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updated 08/25/2008 at 01:00 AM EDT

originally published 08/25/2008 01:00AM

A Novel Take on Tolstoy

What Happened to Anna K.

by Irina Reyn |

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REVIEWED BY MICHELLE GREEN

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NOVEL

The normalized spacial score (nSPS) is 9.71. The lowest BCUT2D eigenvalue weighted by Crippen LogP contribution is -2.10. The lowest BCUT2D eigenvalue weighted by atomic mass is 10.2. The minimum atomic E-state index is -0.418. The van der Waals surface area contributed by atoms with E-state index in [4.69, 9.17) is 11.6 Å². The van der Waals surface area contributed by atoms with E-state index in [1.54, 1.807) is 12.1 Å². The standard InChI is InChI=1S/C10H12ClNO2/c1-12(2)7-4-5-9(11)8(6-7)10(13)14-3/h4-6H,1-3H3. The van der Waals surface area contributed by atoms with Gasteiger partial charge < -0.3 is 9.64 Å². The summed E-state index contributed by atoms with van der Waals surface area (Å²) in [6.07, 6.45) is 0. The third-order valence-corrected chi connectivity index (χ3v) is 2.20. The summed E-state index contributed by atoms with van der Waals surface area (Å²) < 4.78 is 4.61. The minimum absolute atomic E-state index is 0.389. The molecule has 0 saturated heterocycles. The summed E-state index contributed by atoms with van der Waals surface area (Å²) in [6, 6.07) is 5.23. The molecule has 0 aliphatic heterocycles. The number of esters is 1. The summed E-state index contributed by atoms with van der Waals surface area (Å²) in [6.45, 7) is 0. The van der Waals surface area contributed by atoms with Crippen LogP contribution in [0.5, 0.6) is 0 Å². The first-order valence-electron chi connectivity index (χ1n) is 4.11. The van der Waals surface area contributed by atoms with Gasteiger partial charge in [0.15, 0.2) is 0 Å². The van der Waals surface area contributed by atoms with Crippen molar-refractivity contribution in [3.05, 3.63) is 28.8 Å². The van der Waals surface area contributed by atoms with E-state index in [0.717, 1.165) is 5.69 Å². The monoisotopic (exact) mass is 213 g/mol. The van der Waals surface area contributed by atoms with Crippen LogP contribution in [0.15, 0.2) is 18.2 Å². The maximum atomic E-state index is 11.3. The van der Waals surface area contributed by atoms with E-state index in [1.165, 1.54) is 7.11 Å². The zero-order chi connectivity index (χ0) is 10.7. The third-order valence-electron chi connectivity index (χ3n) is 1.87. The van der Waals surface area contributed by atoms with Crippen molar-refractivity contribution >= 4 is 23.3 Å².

With a light-but-sure touch in her debut novel, Reyn takes Tolstoy's Anna Karenina from 19th-century Russia to 21st-century Rego Park, a gossipy immigrant neighborhood in Queens, N.Y., where Russian Jewish relatives "internally flambéed on vodka" grill singletons at holiday gatherings. It's easy to see why Reyn's indelible heroine, Anna Roitman—here, a bookish beauty well past 30 with a placeholder job in publishing—accepts courtly but dull Alexi K. after he bribes a chef to hide a ring in her chocolate soufflé. And it's just as easy to empathize when Anna leaves him later; aside from serving as cheeky counterparts to Tolstoy's cast, Reyn's characters have vivid lives of their own. An expatriate born in Moscow, the author brings a spot-on sense of detail and sly humor to her work; for instance, her description of Slavic traits, as listed by Anna, include "Suspicion of Positive Sentiments" and "Indifference to the Enjoyment of Others" (as in, loudly discussing "a friend's abortion during a Met performance"). Literate and fun, What Happened to Anna K. is an uncommonly ambitious book and one of the year's most amusing reads—even if the words "Russian novel" leave you cold.

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